Environmental Issues in the Rainforest

LoggingBefore humans started destroying the rainforests, they covered 15% of the Earth's land area, today, they cover only 6%. In the last 200 years, the total area of rainforest has decreased from 1, 500 million hectares to less than 800 million hectares. (One hectare is equivalent to the area covered by two football pitches). In just the last 50 years, one third of tropical rainforests have been destroyed, 46-58 thousand square miles of forest are lost each year.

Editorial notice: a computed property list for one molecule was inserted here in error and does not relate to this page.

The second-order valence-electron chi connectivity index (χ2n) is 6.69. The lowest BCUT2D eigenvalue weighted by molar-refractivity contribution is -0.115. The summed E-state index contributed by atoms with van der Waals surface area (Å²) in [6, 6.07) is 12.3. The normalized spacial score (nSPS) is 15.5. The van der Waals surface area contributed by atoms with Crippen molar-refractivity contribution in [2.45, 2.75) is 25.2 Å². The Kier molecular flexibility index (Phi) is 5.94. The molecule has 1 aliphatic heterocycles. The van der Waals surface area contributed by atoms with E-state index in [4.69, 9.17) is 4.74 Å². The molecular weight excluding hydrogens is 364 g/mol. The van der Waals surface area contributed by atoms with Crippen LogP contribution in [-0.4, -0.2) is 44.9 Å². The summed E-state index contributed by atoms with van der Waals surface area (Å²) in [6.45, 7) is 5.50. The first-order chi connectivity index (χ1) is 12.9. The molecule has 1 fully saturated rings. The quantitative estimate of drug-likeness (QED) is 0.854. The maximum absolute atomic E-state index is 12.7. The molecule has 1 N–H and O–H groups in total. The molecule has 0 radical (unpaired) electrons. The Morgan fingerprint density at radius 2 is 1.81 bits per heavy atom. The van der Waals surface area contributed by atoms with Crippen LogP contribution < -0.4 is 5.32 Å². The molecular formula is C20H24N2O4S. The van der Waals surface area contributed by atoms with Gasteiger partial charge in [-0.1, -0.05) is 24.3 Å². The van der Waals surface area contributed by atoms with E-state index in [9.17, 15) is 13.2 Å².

The disappearance of the forest is called deforestation. As populations have grown and demands for land and timber have grown greater, so the deforestation has accelerated. Current rates of deforestation amount to about 6 million hectares a year. That about 8.5 million football pitches.

Rainforests are the world's most spectacular ecosystems. An ecosystem is not just the plants, but also the birds, mammals, reptiles, fish, amphibians, invertebrates, bacteria, and even the non-living elements like soil, water and air. In some cases their climates have remained stable for the last 65 million years. This means that they have developed arrays of life unequalled by any other ecosystems on the planet. The destruction of the rainforests will affect other ecosystems throughout the world.